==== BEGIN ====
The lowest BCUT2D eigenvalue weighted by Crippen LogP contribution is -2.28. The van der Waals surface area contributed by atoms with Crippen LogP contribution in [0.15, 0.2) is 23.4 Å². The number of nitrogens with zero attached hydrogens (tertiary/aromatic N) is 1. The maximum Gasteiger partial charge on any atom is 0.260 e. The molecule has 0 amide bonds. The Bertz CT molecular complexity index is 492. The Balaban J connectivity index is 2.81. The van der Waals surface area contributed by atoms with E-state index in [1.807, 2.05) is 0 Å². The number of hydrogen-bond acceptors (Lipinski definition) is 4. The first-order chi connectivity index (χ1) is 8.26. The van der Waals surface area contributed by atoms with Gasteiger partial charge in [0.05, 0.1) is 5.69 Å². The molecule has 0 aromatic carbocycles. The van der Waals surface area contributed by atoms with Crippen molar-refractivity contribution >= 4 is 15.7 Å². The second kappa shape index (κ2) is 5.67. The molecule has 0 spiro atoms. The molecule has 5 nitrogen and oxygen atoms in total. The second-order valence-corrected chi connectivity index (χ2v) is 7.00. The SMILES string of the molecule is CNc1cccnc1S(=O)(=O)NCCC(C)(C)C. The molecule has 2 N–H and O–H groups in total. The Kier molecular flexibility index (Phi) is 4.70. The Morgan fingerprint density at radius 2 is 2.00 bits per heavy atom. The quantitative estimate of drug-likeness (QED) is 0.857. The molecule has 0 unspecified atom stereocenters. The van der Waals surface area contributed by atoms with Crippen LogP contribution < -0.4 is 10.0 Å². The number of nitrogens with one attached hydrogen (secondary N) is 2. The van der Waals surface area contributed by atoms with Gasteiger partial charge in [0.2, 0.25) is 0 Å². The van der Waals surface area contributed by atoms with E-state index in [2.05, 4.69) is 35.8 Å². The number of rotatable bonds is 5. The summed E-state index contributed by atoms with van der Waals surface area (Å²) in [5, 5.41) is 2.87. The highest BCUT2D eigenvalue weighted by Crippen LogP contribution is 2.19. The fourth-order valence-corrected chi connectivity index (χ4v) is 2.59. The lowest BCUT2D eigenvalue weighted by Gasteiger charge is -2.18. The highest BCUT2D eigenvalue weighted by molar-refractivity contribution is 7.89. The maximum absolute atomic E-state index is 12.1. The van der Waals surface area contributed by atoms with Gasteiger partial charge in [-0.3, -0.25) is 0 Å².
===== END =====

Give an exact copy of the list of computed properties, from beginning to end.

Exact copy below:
The lowest BCUT2D eigenvalue weighted by Crippen LogP contribution is -2.28. The van der Waals surface area contributed by atoms with Crippen LogP contribution in [0.15, 0.2) is 23.4 Å². The number of nitrogens with zero attached hydrogens (tertiary/aromatic N) is 1. The maximum Gasteiger partial charge on any atom is 0.260 e. The molecule has 0 amide bonds. The Bertz CT molecular complexity index is 492. The Balaban J connectivity index is 2.81. The van der Waals surface area contributed by atoms with E-state index in [1.807, 2.05) is 0 Å². The number of hydrogen-bond acceptors (Lipinski definition) is 4. The first-order chi connectivity index (χ1) is 8.26. The van der Waals surface area contributed by atoms with Gasteiger partial charge in [0.05, 0.1) is 5.69 Å². The molecule has 0 aromatic carbocycles. The van der Waals surface area contributed by atoms with Crippen molar-refractivity contribution >= 4 is 15.7 Å². The second kappa shape index (κ2) is 5.67. The molecule has 0 spiro atoms. The molecule has 5 nitrogen and oxygen atoms in total. The second-order valence-corrected chi connectivity index (χ2v) is 7.00. The SMILES string of the molecule is CNc1cccnc1S(=O)(=O)NCCC(C)(C)C. The molecule has 2 N–H and O–H groups in total. The Kier molecular flexibility index (Phi) is 4.70. The Morgan fingerprint density at radius 2 is 2.00 bits per heavy atom. The quantitative estimate of drug-likeness (QED) is 0.857. The molecule has 0 unspecified atom stereocenters. The van der Waals surface area contributed by atoms with Crippen LogP contribution < -0.4 is 10.0 Å². The number of nitrogens with one attached hydrogen (secondary N) is 2. The van der Waals surface area contributed by atoms with Gasteiger partial charge in [0.2, 0.25) is 0 Å². The van der Waals surface area contributed by atoms with E-state index in [2.05, 4.69) is 35.8 Å². The number of rotatable bonds is 5. The summed E-state index contributed by atoms with van der Waals surface area (Å²) in [5, 5.41) is 2.87. The highest BCUT2D eigenvalue weighted by Crippen LogP contribution is 2.19. The fourth-order valence-corrected chi connectivity index (χ4v) is 2.59. The lowest BCUT2D eigenvalue weighted by Gasteiger charge is -2.18. The highest BCUT2D eigenvalue weighted by molar-refractivity contribution is 7.89. The maximum absolute atomic E-state index is 12.1. The van der Waals surface area contributed by atoms with Gasteiger partial charge in [-0.3, -0.25) is 0 Å².